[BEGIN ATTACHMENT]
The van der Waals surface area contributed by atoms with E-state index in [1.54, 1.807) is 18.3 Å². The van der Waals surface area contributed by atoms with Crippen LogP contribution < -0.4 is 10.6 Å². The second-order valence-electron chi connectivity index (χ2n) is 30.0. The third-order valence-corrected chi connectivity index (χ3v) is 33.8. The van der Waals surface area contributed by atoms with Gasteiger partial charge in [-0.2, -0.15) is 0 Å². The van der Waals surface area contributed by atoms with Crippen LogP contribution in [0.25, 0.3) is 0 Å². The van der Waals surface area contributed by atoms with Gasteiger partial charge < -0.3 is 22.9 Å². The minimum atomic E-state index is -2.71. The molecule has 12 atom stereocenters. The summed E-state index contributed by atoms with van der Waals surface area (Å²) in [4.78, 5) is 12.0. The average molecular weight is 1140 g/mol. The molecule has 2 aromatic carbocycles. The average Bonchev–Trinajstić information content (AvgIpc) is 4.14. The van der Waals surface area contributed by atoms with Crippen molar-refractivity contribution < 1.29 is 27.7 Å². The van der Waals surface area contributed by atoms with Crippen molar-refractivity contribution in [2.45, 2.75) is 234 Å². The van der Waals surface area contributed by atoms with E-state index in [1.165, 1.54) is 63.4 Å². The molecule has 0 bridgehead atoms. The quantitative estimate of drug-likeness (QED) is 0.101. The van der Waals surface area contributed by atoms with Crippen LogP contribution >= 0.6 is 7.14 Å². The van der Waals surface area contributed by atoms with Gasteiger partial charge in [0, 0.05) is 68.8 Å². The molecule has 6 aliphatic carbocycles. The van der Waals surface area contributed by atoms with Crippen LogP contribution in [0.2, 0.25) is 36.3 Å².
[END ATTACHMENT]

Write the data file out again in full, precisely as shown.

The van der Waals surface area contributed by atoms with E-state index in [1.54, 1.807) is 18.3 Å². The van der Waals surface area contributed by atoms with Crippen LogP contribution < -0.4 is 10.6 Å². The second-order valence-electron chi connectivity index (χ2n) is 30.0. The third-order valence-corrected chi connectivity index (χ3v) is 33.8. The van der Waals surface area contributed by atoms with Gasteiger partial charge in [-0.2, -0.15) is 0 Å². The van der Waals surface area contributed by atoms with Crippen LogP contribution in [0.25, 0.3) is 0 Å². The van der Waals surface area contributed by atoms with Gasteiger partial charge < -0.3 is 22.9 Å². The minimum atomic E-state index is -2.71. The molecule has 12 atom stereocenters. The summed E-state index contributed by atoms with van der Waals surface area (Å²) in [4.78, 5) is 12.0. The average molecular weight is 1140 g/mol. The molecule has 2 aromatic carbocycles. The average Bonchev–Trinajstić information content (AvgIpc) is 4.14. The van der Waals surface area contributed by atoms with Crippen molar-refractivity contribution < 1.29 is 27.7 Å². The van der Waals surface area contributed by atoms with Crippen molar-refractivity contribution in [2.45, 2.75) is 234 Å². The van der Waals surface area contributed by atoms with E-state index in [1.165, 1.54) is 63.4 Å². The molecule has 0 bridgehead atoms. The quantitative estimate of drug-likeness (QED) is 0.101. The van der Waals surface area contributed by atoms with Crippen LogP contribution >= 0.6 is 7.14 Å². The van der Waals surface area contributed by atoms with Gasteiger partial charge in [0, 0.05) is 68.8 Å². The molecule has 6 aliphatic carbocycles. The van der Waals surface area contributed by atoms with Crippen LogP contribution in [0.2, 0.25) is 36.3 Å².